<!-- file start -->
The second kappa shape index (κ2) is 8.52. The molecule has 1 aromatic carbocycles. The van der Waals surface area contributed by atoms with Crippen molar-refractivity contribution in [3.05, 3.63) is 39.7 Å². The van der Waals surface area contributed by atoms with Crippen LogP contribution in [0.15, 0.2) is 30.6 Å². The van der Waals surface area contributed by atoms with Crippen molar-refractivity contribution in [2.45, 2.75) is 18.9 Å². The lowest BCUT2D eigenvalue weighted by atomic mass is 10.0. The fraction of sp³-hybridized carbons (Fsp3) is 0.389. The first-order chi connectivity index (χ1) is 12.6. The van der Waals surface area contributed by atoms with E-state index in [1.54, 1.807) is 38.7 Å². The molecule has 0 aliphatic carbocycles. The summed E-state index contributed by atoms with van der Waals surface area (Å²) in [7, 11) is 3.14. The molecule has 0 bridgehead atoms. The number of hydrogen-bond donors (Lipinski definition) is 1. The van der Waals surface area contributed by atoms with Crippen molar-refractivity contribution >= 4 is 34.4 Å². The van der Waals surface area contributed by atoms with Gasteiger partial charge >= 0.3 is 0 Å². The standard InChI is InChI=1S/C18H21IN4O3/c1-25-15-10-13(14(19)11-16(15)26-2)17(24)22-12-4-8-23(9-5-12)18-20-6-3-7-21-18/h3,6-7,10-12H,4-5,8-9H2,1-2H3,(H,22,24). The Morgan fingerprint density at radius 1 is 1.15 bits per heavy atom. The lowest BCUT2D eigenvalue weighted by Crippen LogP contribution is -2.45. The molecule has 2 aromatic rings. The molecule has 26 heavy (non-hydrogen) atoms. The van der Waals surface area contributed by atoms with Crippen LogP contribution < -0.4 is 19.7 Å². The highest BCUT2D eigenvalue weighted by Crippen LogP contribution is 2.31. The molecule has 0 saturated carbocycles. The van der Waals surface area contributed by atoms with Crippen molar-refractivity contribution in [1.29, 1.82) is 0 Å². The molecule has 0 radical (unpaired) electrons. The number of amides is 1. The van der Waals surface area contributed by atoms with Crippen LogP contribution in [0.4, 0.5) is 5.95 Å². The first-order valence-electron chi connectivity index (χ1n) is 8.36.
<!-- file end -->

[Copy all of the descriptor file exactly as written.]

The second kappa shape index (κ2) is 8.52. The molecule has 1 aromatic carbocycles. The van der Waals surface area contributed by atoms with Crippen molar-refractivity contribution in [3.05, 3.63) is 39.7 Å². The van der Waals surface area contributed by atoms with Crippen LogP contribution in [0.15, 0.2) is 30.6 Å². The van der Waals surface area contributed by atoms with Crippen molar-refractivity contribution in [2.45, 2.75) is 18.9 Å². The lowest BCUT2D eigenvalue weighted by atomic mass is 10.0. The fraction of sp³-hybridized carbons (Fsp3) is 0.389. The first-order chi connectivity index (χ1) is 12.6. The van der Waals surface area contributed by atoms with E-state index in [1.54, 1.807) is 38.7 Å². The molecule has 0 aliphatic carbocycles. The summed E-state index contributed by atoms with van der Waals surface area (Å²) in [7, 11) is 3.14. The molecule has 0 bridgehead atoms. The number of hydrogen-bond donors (Lipinski definition) is 1. The van der Waals surface area contributed by atoms with Crippen molar-refractivity contribution >= 4 is 34.4 Å². The van der Waals surface area contributed by atoms with Gasteiger partial charge >= 0.3 is 0 Å². The standard InChI is InChI=1S/C18H21IN4O3/c1-25-15-10-13(14(19)11-16(15)26-2)17(24)22-12-4-8-23(9-5-12)18-20-6-3-7-21-18/h3,6-7,10-12H,4-5,8-9H2,1-2H3,(H,22,24). The Morgan fingerprint density at radius 1 is 1.15 bits per heavy atom. The lowest BCUT2D eigenvalue weighted by Crippen LogP contribution is -2.45. The molecule has 2 aromatic rings. The molecule has 26 heavy (non-hydrogen) atoms. The van der Waals surface area contributed by atoms with Crippen LogP contribution < -0.4 is 19.7 Å². The highest BCUT2D eigenvalue weighted by Crippen LogP contribution is 2.31. The molecule has 0 saturated carbocycles. The van der Waals surface area contributed by atoms with Crippen molar-refractivity contribution in [1.29, 1.82) is 0 Å². The molecule has 0 radical (unpaired) electrons. The number of amides is 1. The van der Waals surface area contributed by atoms with Crippen LogP contribution in [0.4, 0.5) is 5.95 Å². The first-order valence-electron chi connectivity index (χ1n) is 8.36.